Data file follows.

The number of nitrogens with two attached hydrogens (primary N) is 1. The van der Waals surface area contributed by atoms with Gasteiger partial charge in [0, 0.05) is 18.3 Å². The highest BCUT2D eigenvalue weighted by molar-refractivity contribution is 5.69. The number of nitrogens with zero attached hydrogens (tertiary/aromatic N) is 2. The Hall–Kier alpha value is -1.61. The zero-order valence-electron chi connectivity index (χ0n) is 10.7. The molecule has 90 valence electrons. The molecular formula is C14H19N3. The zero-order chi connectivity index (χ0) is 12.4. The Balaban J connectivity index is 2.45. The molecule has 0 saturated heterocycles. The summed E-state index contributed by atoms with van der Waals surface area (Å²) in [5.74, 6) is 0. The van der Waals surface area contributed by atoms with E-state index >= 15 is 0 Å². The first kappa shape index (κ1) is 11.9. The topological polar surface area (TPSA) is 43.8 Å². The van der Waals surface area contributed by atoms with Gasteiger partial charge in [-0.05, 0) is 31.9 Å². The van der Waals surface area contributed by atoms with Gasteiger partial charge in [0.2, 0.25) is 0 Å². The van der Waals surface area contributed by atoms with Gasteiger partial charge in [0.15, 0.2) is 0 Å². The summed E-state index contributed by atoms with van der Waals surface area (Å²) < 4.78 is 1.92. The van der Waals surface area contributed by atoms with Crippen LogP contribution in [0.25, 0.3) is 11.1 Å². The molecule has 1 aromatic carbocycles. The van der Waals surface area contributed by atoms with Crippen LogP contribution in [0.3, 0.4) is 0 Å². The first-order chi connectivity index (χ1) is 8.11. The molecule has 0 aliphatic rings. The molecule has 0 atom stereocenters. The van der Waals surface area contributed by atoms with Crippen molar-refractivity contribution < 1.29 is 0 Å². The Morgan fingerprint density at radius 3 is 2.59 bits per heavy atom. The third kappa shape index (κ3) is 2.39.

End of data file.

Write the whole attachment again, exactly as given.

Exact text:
The number of nitrogens with two attached hydrogens (primary N) is 1. The van der Waals surface area contributed by atoms with Gasteiger partial charge in [0, 0.05) is 18.3 Å². The highest BCUT2D eigenvalue weighted by molar-refractivity contribution is 5.69. The number of nitrogens with zero attached hydrogens (tertiary/aromatic N) is 2. The Hall–Kier alpha value is -1.61. The zero-order valence-electron chi connectivity index (χ0n) is 10.7. The molecule has 90 valence electrons. The molecular formula is C14H19N3. The zero-order chi connectivity index (χ0) is 12.4. The Balaban J connectivity index is 2.45. The molecule has 0 saturated heterocycles. The summed E-state index contributed by atoms with van der Waals surface area (Å²) in [5.74, 6) is 0. The van der Waals surface area contributed by atoms with E-state index >= 15 is 0 Å². The first kappa shape index (κ1) is 11.9. The topological polar surface area (TPSA) is 43.8 Å². The van der Waals surface area contributed by atoms with Gasteiger partial charge in [-0.05, 0) is 31.9 Å². The van der Waals surface area contributed by atoms with Gasteiger partial charge in [0.2, 0.25) is 0 Å². The van der Waals surface area contributed by atoms with Gasteiger partial charge in [0.15, 0.2) is 0 Å². The summed E-state index contributed by atoms with van der Waals surface area (Å²) < 4.78 is 1.92. The van der Waals surface area contributed by atoms with Crippen LogP contribution in [0.25, 0.3) is 11.1 Å². The molecule has 1 aromatic carbocycles. The van der Waals surface area contributed by atoms with Crippen LogP contribution in [0.3, 0.4) is 0 Å². The first-order chi connectivity index (χ1) is 8.11. The molecule has 0 aliphatic rings. The molecule has 0 atom stereocenters. The van der Waals surface area contributed by atoms with Crippen molar-refractivity contribution < 1.29 is 0 Å². The Morgan fingerprint density at radius 3 is 2.59 bits per heavy atom. The third kappa shape index (κ3) is 2.39.